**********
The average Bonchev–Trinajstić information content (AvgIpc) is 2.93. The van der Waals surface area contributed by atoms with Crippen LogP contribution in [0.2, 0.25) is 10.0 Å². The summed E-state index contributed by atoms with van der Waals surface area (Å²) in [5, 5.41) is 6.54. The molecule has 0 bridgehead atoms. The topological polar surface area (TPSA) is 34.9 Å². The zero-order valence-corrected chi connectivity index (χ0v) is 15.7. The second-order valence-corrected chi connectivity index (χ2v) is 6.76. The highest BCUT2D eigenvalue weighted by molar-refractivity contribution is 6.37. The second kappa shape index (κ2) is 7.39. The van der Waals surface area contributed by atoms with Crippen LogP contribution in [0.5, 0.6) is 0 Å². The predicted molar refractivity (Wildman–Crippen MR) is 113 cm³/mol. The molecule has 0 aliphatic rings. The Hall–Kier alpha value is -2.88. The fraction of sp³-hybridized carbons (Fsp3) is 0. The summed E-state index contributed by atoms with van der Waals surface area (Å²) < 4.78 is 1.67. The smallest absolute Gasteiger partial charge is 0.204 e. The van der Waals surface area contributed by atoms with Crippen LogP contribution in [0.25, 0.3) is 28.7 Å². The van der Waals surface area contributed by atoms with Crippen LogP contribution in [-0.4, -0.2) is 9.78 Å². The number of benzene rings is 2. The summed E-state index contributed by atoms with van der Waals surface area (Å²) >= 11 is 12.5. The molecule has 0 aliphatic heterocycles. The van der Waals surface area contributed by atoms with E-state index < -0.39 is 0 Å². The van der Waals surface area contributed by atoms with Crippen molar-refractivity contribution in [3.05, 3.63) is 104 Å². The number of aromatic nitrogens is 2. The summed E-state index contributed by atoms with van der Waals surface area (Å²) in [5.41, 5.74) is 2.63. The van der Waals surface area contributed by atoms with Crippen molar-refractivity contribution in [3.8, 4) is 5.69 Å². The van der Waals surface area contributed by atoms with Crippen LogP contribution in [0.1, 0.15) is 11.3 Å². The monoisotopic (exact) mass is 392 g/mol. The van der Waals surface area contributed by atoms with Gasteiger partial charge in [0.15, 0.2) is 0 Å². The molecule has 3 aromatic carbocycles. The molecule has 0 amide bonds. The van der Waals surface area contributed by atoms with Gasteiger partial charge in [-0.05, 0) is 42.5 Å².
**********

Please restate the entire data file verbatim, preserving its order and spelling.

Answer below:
The average Bonchev–Trinajstić information content (AvgIpc) is 2.93. The van der Waals surface area contributed by atoms with Crippen LogP contribution in [0.2, 0.25) is 10.0 Å². The summed E-state index contributed by atoms with van der Waals surface area (Å²) in [5, 5.41) is 6.54. The molecule has 0 bridgehead atoms. The topological polar surface area (TPSA) is 34.9 Å². The zero-order valence-corrected chi connectivity index (χ0v) is 15.7. The second-order valence-corrected chi connectivity index (χ2v) is 6.76. The highest BCUT2D eigenvalue weighted by molar-refractivity contribution is 6.37. The second kappa shape index (κ2) is 7.39. The van der Waals surface area contributed by atoms with Crippen LogP contribution in [0.5, 0.6) is 0 Å². The predicted molar refractivity (Wildman–Crippen MR) is 113 cm³/mol. The molecule has 0 aliphatic rings. The Hall–Kier alpha value is -2.88. The fraction of sp³-hybridized carbons (Fsp3) is 0. The summed E-state index contributed by atoms with van der Waals surface area (Å²) < 4.78 is 1.67. The smallest absolute Gasteiger partial charge is 0.204 e. The van der Waals surface area contributed by atoms with Crippen LogP contribution in [0.25, 0.3) is 28.7 Å². The van der Waals surface area contributed by atoms with Crippen LogP contribution in [-0.4, -0.2) is 9.78 Å². The number of benzene rings is 2. The summed E-state index contributed by atoms with van der Waals surface area (Å²) >= 11 is 12.5. The molecule has 0 aliphatic heterocycles. The van der Waals surface area contributed by atoms with E-state index < -0.39 is 0 Å². The van der Waals surface area contributed by atoms with Crippen molar-refractivity contribution in [3.05, 3.63) is 104 Å². The number of aromatic nitrogens is 2. The summed E-state index contributed by atoms with van der Waals surface area (Å²) in [5.41, 5.74) is 2.63. The van der Waals surface area contributed by atoms with Crippen molar-refractivity contribution in [3.8, 4) is 5.69 Å². The van der Waals surface area contributed by atoms with Crippen LogP contribution in [0.1, 0.15) is 11.3 Å². The monoisotopic (exact) mass is 392 g/mol. The van der Waals surface area contributed by atoms with Gasteiger partial charge in [0.15, 0.2) is 0 Å². The molecule has 3 aromatic carbocycles. The molecule has 0 amide bonds. The van der Waals surface area contributed by atoms with Gasteiger partial charge in [-0.05, 0) is 42.5 Å².